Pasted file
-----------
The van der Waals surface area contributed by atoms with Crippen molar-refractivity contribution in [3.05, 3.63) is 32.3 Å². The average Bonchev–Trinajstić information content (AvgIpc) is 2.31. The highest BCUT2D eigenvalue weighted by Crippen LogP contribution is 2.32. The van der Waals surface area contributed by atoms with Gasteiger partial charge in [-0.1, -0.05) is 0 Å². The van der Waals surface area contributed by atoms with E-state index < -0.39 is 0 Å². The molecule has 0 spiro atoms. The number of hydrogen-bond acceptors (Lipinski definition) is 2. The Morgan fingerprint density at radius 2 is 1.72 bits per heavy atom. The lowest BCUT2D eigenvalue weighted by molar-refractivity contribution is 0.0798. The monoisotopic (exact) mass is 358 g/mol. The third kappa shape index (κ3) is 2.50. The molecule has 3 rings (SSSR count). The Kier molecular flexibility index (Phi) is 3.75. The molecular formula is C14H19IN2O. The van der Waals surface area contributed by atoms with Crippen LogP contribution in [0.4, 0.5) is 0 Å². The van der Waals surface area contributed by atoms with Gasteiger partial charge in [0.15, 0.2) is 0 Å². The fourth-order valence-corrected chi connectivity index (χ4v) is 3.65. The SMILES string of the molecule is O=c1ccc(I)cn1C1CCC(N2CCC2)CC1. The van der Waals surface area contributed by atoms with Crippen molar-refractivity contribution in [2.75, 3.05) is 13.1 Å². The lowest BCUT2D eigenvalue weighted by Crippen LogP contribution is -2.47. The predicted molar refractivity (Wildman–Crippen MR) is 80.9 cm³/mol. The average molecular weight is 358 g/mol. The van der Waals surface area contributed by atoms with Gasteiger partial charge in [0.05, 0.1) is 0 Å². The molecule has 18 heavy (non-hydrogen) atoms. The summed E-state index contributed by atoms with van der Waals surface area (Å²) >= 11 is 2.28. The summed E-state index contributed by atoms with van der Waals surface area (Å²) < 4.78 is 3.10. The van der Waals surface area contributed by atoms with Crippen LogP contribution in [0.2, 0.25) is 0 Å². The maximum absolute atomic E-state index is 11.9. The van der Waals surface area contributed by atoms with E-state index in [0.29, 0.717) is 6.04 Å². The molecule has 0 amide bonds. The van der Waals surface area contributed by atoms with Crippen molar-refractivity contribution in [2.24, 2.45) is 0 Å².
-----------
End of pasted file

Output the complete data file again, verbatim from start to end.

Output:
The van der Waals surface area contributed by atoms with Crippen molar-refractivity contribution in [3.05, 3.63) is 32.3 Å². The average Bonchev–Trinajstić information content (AvgIpc) is 2.31. The highest BCUT2D eigenvalue weighted by Crippen LogP contribution is 2.32. The van der Waals surface area contributed by atoms with Gasteiger partial charge in [-0.1, -0.05) is 0 Å². The van der Waals surface area contributed by atoms with E-state index < -0.39 is 0 Å². The molecule has 0 spiro atoms. The number of hydrogen-bond acceptors (Lipinski definition) is 2. The Morgan fingerprint density at radius 2 is 1.72 bits per heavy atom. The lowest BCUT2D eigenvalue weighted by molar-refractivity contribution is 0.0798. The monoisotopic (exact) mass is 358 g/mol. The third kappa shape index (κ3) is 2.50. The molecule has 3 rings (SSSR count). The Kier molecular flexibility index (Phi) is 3.75. The molecular formula is C14H19IN2O. The van der Waals surface area contributed by atoms with Crippen LogP contribution in [0.4, 0.5) is 0 Å². The van der Waals surface area contributed by atoms with Gasteiger partial charge in [0.15, 0.2) is 0 Å². The fourth-order valence-corrected chi connectivity index (χ4v) is 3.65. The SMILES string of the molecule is O=c1ccc(I)cn1C1CCC(N2CCC2)CC1. The van der Waals surface area contributed by atoms with Crippen molar-refractivity contribution in [2.75, 3.05) is 13.1 Å². The lowest BCUT2D eigenvalue weighted by Crippen LogP contribution is -2.47. The predicted molar refractivity (Wildman–Crippen MR) is 80.9 cm³/mol. The average molecular weight is 358 g/mol. The van der Waals surface area contributed by atoms with Gasteiger partial charge in [0.05, 0.1) is 0 Å². The molecule has 18 heavy (non-hydrogen) atoms. The summed E-state index contributed by atoms with van der Waals surface area (Å²) >= 11 is 2.28. The summed E-state index contributed by atoms with van der Waals surface area (Å²) < 4.78 is 3.10. The van der Waals surface area contributed by atoms with Crippen LogP contribution in [0.2, 0.25) is 0 Å². The maximum absolute atomic E-state index is 11.9. The van der Waals surface area contributed by atoms with E-state index in [0.29, 0.717) is 6.04 Å². The molecule has 0 amide bonds. The van der Waals surface area contributed by atoms with Crippen molar-refractivity contribution in [2.24, 2.45) is 0 Å².